|Photos||Video & Audio||Blogs||Statistics||Archive||Shop||Mobile|
September 25, 2013
News : I'll go after them - Lalit Modi
News : Lalit Modi expelled from BCCI
Features : The rise, fall and return of Lalit Modi
News : BCCI moves Delhi High Court on special general meeting stay
News : Court delays BCCI meet on Modi
News : Modi found guilty on eight charges
News : Lalit Modi likely to get life ban from BCCI
Players/Officials: Lalit Modi
India's Supreme Court is to hear on Wednesday afternoon a petition by Lalit Modi against the BCCI's special general meeting convened to discuss the disciplinary report on the former IPL chairman. The court is expected to hear the appeal at around the same time as the SGM is scheduled to convene.*
The Delhi High Court had, on Tuesday, dismissed Modi's appeal to issue a restraining order that would prevent the BCCI from holding the special general meeting (SGM) on September 25, when the board is expected to decide on a ban for Modi. A single-judge bench of VK Shali, after a two-day hearing, overruled the stay order imposed by the Patila House Court, where Modi had filed the application.
It is understood the BCCI will go ahead with the SGM, which will be chaired by the president N Srinivasan, in Chennai.
According to the BCCI's lawyer, CA Sundaram, the High Court concluded that the board's notice to Modi was issued correctly and the trial court should never have passed the stay order. "The judge said Mr Srinivsasn continues to be the president. He is vested with the powers of the president even if Mr Dalmiya may be doing the day-to-day activities. The notice was correctly issued and the trial court could not have given an ex parte injunction against a special general meeting. Such an order ought not have been passed at all by the trial court."
Earlier this month, the BCCI Disciplinary Committee had found Modi guilty on eight charges of "indiscipline and misconduct," and said that the final sanction would be decided during the SGM. On September 21, Modi approached the trial court where his legal counsels Swadeep Hora and Abhishek Singh argued before district judge Ruby Alka Gupta that the SGM notice, circulated by BCCI secretary Sanjay Patel on September 2, was illegal since Patel's appointment was not in accordance with the BCCI constitution. Since only the president of the BCCI can fill up a mid-term vacancy of a principal office-bearer, Patel's appointment by a working committee meeting with the president having stepped aside was illegal, they contended. The trial court then stayed the SGM. The BCCI had challenged the trial court's order by approaching the High Court on Monday.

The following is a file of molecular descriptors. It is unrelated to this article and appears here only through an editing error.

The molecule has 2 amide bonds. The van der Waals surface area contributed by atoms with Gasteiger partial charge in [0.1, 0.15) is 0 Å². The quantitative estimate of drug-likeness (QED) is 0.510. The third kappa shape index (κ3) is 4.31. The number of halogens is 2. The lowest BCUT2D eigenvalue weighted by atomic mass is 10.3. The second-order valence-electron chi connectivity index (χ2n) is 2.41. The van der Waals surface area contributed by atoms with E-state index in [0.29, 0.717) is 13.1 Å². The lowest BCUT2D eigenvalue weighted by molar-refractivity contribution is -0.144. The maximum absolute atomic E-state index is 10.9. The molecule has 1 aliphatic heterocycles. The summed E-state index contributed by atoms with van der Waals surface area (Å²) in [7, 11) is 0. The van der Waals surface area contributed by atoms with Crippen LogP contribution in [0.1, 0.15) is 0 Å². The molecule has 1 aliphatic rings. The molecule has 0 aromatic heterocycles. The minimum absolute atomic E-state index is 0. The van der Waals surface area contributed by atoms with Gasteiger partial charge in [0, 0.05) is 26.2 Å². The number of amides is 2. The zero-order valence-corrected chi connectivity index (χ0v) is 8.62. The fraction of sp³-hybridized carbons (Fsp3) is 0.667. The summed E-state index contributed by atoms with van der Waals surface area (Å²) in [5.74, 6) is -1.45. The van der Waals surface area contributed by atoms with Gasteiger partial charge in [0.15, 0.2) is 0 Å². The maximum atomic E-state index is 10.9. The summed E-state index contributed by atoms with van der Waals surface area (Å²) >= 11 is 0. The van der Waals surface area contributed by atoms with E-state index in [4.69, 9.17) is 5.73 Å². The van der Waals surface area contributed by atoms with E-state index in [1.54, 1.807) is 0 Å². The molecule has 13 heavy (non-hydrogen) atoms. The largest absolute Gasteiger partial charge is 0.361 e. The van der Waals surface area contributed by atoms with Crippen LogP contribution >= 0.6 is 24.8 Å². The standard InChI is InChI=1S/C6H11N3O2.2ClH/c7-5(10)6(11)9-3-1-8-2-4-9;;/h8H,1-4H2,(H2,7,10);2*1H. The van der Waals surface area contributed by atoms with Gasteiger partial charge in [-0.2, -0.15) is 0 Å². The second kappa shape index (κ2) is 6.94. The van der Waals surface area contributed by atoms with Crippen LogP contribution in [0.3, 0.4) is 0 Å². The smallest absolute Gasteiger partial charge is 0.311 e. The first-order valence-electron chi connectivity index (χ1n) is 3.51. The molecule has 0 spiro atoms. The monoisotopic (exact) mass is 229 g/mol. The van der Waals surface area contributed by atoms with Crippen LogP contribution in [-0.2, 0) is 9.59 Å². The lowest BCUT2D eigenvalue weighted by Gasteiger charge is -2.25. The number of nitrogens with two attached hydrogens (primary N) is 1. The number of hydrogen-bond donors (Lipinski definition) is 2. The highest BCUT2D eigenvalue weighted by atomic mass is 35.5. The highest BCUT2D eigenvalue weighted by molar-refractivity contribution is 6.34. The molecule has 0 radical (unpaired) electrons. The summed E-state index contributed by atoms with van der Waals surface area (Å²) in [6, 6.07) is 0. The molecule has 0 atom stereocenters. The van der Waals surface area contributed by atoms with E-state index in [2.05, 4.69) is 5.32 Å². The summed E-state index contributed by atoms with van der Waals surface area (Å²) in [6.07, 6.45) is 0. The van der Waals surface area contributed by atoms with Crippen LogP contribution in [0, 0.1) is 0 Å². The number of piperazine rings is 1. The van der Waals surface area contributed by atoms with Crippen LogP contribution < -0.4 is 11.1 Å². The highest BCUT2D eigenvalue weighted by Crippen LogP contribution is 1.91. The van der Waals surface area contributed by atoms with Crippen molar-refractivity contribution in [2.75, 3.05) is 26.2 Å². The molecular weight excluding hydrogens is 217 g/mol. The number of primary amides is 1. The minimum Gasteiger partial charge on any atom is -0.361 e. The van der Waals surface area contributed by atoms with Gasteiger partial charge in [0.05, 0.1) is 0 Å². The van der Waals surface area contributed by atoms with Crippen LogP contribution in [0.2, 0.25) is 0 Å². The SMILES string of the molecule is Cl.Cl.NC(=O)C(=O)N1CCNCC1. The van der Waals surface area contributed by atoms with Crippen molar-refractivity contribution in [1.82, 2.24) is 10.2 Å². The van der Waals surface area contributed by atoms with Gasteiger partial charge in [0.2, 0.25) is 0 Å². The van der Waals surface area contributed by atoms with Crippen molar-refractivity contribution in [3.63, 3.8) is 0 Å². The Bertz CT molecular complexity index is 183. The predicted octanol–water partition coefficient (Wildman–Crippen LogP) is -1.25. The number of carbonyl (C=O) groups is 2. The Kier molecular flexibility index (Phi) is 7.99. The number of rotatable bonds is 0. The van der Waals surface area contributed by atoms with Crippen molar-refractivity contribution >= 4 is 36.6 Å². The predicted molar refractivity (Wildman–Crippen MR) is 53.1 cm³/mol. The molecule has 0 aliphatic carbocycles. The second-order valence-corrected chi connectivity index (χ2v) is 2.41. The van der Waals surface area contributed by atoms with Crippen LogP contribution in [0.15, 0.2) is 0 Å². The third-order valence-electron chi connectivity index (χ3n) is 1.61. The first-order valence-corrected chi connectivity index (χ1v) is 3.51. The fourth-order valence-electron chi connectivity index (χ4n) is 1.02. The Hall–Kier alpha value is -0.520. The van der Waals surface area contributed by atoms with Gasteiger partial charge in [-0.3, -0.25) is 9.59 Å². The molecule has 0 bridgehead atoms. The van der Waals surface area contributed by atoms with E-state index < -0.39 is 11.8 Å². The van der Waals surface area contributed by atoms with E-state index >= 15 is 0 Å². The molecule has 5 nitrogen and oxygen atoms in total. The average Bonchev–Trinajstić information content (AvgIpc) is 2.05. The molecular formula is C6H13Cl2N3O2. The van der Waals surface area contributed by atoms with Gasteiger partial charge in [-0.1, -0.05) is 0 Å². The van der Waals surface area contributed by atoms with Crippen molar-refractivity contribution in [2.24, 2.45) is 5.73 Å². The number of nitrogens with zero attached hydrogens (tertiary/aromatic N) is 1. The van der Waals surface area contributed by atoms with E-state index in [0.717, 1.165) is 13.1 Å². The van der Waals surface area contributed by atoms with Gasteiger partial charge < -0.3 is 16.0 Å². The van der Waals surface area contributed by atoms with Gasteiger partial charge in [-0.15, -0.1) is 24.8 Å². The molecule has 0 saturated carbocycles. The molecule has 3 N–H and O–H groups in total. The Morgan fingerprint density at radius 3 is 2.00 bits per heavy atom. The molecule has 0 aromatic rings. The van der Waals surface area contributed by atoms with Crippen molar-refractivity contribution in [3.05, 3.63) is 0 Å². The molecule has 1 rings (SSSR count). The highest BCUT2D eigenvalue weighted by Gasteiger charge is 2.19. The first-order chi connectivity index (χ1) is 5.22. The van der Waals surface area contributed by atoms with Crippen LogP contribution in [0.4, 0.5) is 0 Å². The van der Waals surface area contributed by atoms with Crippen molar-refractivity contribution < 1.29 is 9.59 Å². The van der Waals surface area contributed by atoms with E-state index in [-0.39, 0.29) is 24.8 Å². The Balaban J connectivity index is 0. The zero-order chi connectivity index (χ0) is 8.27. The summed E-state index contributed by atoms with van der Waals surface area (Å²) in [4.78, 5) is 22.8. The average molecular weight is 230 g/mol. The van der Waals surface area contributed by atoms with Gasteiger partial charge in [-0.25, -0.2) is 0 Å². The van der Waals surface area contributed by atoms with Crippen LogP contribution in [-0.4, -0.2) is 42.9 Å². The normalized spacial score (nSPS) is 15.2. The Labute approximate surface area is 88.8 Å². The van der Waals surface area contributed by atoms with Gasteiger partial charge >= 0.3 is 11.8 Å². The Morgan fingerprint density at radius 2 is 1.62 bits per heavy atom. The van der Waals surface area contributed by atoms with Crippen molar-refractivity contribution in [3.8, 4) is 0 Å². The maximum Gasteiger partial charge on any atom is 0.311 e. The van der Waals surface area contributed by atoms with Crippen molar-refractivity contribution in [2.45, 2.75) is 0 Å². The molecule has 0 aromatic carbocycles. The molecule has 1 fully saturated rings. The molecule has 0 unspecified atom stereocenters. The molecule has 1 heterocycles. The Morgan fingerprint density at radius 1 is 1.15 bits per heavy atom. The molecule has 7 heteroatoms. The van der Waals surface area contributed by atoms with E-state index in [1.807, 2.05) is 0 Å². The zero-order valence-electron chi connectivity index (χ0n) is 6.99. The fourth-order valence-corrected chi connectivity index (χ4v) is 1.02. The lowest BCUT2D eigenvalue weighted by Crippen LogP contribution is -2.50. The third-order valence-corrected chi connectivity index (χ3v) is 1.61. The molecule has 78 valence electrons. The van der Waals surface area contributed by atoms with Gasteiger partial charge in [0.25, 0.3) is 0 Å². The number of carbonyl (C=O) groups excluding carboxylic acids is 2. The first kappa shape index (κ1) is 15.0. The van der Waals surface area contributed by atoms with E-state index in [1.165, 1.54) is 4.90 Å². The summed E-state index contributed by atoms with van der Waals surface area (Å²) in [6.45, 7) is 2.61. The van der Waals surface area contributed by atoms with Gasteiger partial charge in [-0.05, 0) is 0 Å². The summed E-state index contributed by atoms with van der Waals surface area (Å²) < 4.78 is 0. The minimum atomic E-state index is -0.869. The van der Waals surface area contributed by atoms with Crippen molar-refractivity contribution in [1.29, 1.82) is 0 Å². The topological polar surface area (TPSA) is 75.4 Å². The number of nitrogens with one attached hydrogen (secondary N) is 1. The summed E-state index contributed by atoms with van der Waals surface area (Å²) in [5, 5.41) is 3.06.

SGMs, which strictly discuss a pre-fixed agenda, require a three-quarter mandate for a decision to be ratified. This effectively means that 24 votes would be enough to get Modi banned in a house of 31 votes, including 27 full members, National Cricket Club in Kolkata, Cricket Club of India in Mumbai, All-India Universities and the president's vote.
*0534 GMT, September 25. This news piece was updated with information about Lalit Modi's appeal to India's Supreme Court
Nagraj Gollapudi is an assistant editor at ESPNcricinfoFeeds: Nagraj Gollapudi
© ESPN Sports Media Ltd.
|Comments have now been closed for this article
Josh Hazlewood has been on Australian cricket's radar since he was a teenager. The player that made a Test debut at the Gabba was a much-improved version of the tearaway from 2010
In January 2005, Shane Watson made his Test debut. What does he have to show for a decade in the game?
For the first hour on day three, despite the heat and the largely unhelpful pitch, India's fast bowlers showed a level of intensity and penetration rarely seen from them; in the second hour, things mostly reverted to type
A look at some of cricket's most memorable strokes - and their makers
To consider banning it in the wake of Phillip Hughes' death may be knee-jerk, but to refuse to consider the pros and cons of a ban is unwise
Australia's new captain admirably turned things around for his side in Brisbane, leading in more departments than one